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Falling Feathers Quilt

Posted on Mar 20, 2015 by in Applique, Dear Jane, Hand Work, Machine Work, Piecing, Quilts | 0 comments

Fall Frolic Swap Quilt

Dimensions: 40″ x 49″Fall Frolic Swap Quilt
Completed: October 2003

Machine Pieced
Machine Applique
Hand Pieced
Hand Applique

This quilt is the end result of an internet swap run through the Dear Jane mailing list. It was called the Fall Frolic and used autumn tone fabrics.
Sets of 10 were made and swapped. I made 3 sets – 2 sets of block D8 and 1 set of block H12, if that means anything to you!

I quilted this to death, breaking in my new sewing machine. The borders are chock-full of free motion feathers, and the sashings are full of these too.
Each block was stitch-in-ditched (my site, I can make up my own words!), then heavily stippled. Many blocks incorporate melon patterns
(like in DJ block E1 for those in the know!).

 

There were some MAJOR dramas with this quilt. If you have ever ruined a quilt with ink, there is hope!

Here is my story, along with pictures of ink stain damage on this quilt being fixed.

This quilt hangs (very) proudly in my sewing room (for some reason the house plans call it a Parent’s Retreat… I’m sure it was a misprint!) at the top of the stairs. stairs2
It’s what people see as they walk in our front door. The sewing room is heavily guarded at night, as shown to the right.

And lastly, here’s the label – it shows a photo of each block with its sashing and lists the name and location of each maker. I also used  Vliesofix to attach it before I sewed it down, so that it wouldn’t wander too much – it’s quite a big label!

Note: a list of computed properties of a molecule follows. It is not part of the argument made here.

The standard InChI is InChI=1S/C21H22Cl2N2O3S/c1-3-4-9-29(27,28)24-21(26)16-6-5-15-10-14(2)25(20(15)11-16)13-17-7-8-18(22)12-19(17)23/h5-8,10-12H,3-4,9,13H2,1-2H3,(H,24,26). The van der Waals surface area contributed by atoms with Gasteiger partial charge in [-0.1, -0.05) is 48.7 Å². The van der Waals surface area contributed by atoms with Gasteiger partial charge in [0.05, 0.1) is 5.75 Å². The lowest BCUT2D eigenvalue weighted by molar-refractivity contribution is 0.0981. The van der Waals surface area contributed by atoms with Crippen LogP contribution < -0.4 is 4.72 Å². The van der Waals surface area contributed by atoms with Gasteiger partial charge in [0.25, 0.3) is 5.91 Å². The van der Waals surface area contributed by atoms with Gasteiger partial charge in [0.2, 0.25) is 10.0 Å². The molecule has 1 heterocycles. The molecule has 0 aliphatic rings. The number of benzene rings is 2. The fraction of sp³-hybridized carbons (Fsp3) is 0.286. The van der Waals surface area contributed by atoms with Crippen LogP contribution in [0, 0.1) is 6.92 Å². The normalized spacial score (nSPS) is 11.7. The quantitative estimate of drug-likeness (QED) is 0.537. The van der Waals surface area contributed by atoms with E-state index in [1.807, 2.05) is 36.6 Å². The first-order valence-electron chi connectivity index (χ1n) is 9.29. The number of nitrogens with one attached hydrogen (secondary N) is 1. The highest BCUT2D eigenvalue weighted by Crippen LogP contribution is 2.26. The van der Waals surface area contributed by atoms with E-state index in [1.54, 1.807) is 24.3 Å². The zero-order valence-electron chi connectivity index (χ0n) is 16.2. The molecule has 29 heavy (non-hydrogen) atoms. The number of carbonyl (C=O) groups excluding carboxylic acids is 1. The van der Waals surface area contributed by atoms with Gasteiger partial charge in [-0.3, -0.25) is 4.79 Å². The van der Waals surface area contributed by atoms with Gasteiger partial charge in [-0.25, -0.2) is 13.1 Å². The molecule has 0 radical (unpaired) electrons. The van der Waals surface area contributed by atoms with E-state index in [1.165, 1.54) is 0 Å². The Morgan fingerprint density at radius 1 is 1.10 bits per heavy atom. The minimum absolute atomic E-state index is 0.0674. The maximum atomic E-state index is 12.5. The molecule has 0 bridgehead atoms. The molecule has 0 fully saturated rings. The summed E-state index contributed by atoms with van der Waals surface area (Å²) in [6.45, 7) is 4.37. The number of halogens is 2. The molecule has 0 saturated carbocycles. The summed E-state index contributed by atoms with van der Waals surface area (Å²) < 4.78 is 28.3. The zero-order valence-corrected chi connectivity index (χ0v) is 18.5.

label

 

 

 

 

 

 

 

 

 


Fall Frolic Blocks That Needed Fixing

These blocks were damaged in my quilt due to my own stupidity. I had decided to break in my new sewing machine and do a LOT of quilting on it. Unfortunately, I had different weight threads in top and bottom and had lots of light thread showing on my dark blue backing… I got my trusty fabric markers and began colouring them in. When these died (I DID say there was lots to cover!), I used other permanent pens – and one of these leaked through the batting to the front. I was (am) devastated.  5 blocks in total had visible ink stains on them.

I tried bleach (this actually damaged part of one piece of sashing – had to fix that too!), carpet stain remover, hair spray (thanks to a Google search and BOY did the dye run with that!), Napisan, oxy-action type cleansers, liquid stain removers, carpet stain removers… in the end I gave up.  It could have been a lot worse, I know. Many people online told me not to worry about it, that they had trouble finding the stains, but I knew they were there and my eyes went straight to those spots.

For anyone who gets in this mess, check the website of the pen you used – this one had a link to stain removal right on the homepage! (By the way, it said to use dry cleaning solvent (illegal to buy/sell over the counter here in Australia) or go straight to the dry cleaners. Had I done that, they most likely would have fixed the problem for me)

I decided to fix 3 based on advice I received from the seamstress who works at my local dry cleaner’s. The damage wasn’t as bad as I thought it was (my MIL didn’t notice it at all), but my eyes kept focussing on it, so something had to be done. My apologies to those that made the blocks in the first place.

First block to be operated on was J12:

RBblockfixed

 

And the treatment for E10:

FDblockfixed

 

And finally block C12 (this one took the longest – I appliquéd every light square on individually!):

FamRblockfixed

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